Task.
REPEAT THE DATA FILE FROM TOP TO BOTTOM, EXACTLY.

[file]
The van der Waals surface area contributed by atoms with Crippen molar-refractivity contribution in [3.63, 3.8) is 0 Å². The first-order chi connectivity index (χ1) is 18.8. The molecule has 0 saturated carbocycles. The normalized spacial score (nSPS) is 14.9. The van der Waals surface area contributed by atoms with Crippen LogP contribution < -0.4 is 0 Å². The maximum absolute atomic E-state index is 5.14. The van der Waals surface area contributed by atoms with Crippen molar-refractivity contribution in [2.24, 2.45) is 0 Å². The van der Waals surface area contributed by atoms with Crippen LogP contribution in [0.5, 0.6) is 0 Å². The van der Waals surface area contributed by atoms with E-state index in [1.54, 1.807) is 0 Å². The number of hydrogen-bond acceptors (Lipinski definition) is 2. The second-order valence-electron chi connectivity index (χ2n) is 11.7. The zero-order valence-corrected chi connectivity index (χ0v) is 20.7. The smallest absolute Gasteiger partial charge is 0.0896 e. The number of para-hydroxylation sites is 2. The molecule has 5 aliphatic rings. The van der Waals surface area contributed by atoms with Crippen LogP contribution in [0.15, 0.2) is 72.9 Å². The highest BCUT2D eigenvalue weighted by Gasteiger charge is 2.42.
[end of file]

The van der Waals surface area contributed by atoms with Crippen molar-refractivity contribution in [3.63, 3.8) is 0 Å². The first-order chi connectivity index (χ1) is 18.8. The molecule has 0 saturated carbocycles. The normalized spacial score (nSPS) is 14.9. The van der Waals surface area contributed by atoms with Crippen LogP contribution < -0.4 is 0 Å². The maximum absolute atomic E-state index is 5.14. The van der Waals surface area contributed by atoms with Crippen molar-refractivity contribution in [2.24, 2.45) is 0 Å². The van der Waals surface area contributed by atoms with Crippen LogP contribution in [0.5, 0.6) is 0 Å². The van der Waals surface area contributed by atoms with E-state index in [1.54, 1.807) is 0 Å². The number of hydrogen-bond acceptors (Lipinski definition) is 2. The second-order valence-electron chi connectivity index (χ2n) is 11.7. The zero-order valence-corrected chi connectivity index (χ0v) is 20.7. The smallest absolute Gasteiger partial charge is 0.0896 e. The number of para-hydroxylation sites is 2. The molecule has 5 aliphatic rings. The van der Waals surface area contributed by atoms with Crippen LogP contribution in [0.15, 0.2) is 72.9 Å². The highest BCUT2D eigenvalue weighted by Gasteiger charge is 2.42.